LOS ANGELES — A planned December debate among Democratic presidential hopefuls is being relocated off the UCLA campus due to a continuing labor dispute, officials announced Wednesday.
A new location for the Dec. 19 Democratic National Committee event has not yet been determined.
“This morning (Wednesday), the Democratic National Committee asked our media partners to move the Dec. 19, 2019, debate to another venue following renewed and unanticipated objections from organized labor,” according to a statement from UCLA. “With regret, we have agreed to step aside as the site of the debate rather than become a potential distraction during this vitally important time in our country’s history.”
DNC officials could not be reached for immediate comment. In a statement to HuffPost, DNC senior adviser Mary Beth Cahill said, “In response to concerns raised by the local organized labor community in Los Angeles, we have asked our media partners to seek an alternative site for the December debate.”
The debate had been scheduled at the UCLA Luskin School of Public Affairs, hosted by PBS NewsHour and Politico. The debate was expected to air live on PBS and be live-streamed across PBS NewsHour digital platforms on the web, mobile and connected TVs and on Politico’s digital and social platforms.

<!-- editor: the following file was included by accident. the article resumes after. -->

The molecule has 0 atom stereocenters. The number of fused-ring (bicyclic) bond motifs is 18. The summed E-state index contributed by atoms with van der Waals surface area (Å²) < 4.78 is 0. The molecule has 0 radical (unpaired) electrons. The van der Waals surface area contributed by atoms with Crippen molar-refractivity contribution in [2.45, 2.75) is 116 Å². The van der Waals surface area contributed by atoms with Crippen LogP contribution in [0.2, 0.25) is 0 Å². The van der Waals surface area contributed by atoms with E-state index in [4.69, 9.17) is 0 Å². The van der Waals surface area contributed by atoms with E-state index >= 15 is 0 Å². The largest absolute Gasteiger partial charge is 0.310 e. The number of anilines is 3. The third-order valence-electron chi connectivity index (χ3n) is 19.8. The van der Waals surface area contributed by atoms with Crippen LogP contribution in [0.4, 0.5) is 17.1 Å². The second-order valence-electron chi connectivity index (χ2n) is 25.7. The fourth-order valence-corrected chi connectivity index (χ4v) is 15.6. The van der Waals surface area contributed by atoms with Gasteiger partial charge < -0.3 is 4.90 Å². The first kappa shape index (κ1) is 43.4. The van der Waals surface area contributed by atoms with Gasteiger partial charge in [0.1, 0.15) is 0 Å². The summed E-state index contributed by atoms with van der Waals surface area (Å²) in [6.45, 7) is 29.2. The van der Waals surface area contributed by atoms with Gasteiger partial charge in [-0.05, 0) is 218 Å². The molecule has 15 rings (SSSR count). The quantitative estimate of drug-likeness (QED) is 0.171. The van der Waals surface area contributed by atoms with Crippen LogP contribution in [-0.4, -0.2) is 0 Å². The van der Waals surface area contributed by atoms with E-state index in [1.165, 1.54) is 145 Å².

The move comes in response to a continuing dispute between the University of California and AFSCME Local 3299, which represents more than 25,000 UC service and patient technical care workers. The union has been locked in a labor dispute with the university, most recently accusing the UC of outsourcing jobs to “lower-wage private contractors.”
Liz Perlman, the union’s executive director, said previously that the union has been reaching out to Democratic candidates asking them to “honor the three-year boycott that we’ve had in place for any speaker attending any event on any of the University of California campuses.”
The union issued a statement Wednesday applauding the DNC’s decision to relocate the debate.
“And we are grateful to the candidates and other leaders who have stood with us in solidarity on our picket lines,” according to the union. “Just as our next president must work to heal the divisions in our country, they must also work to confront the staggering inequality and mistreatment of low-wage workers that have become all too common in today’s economy.”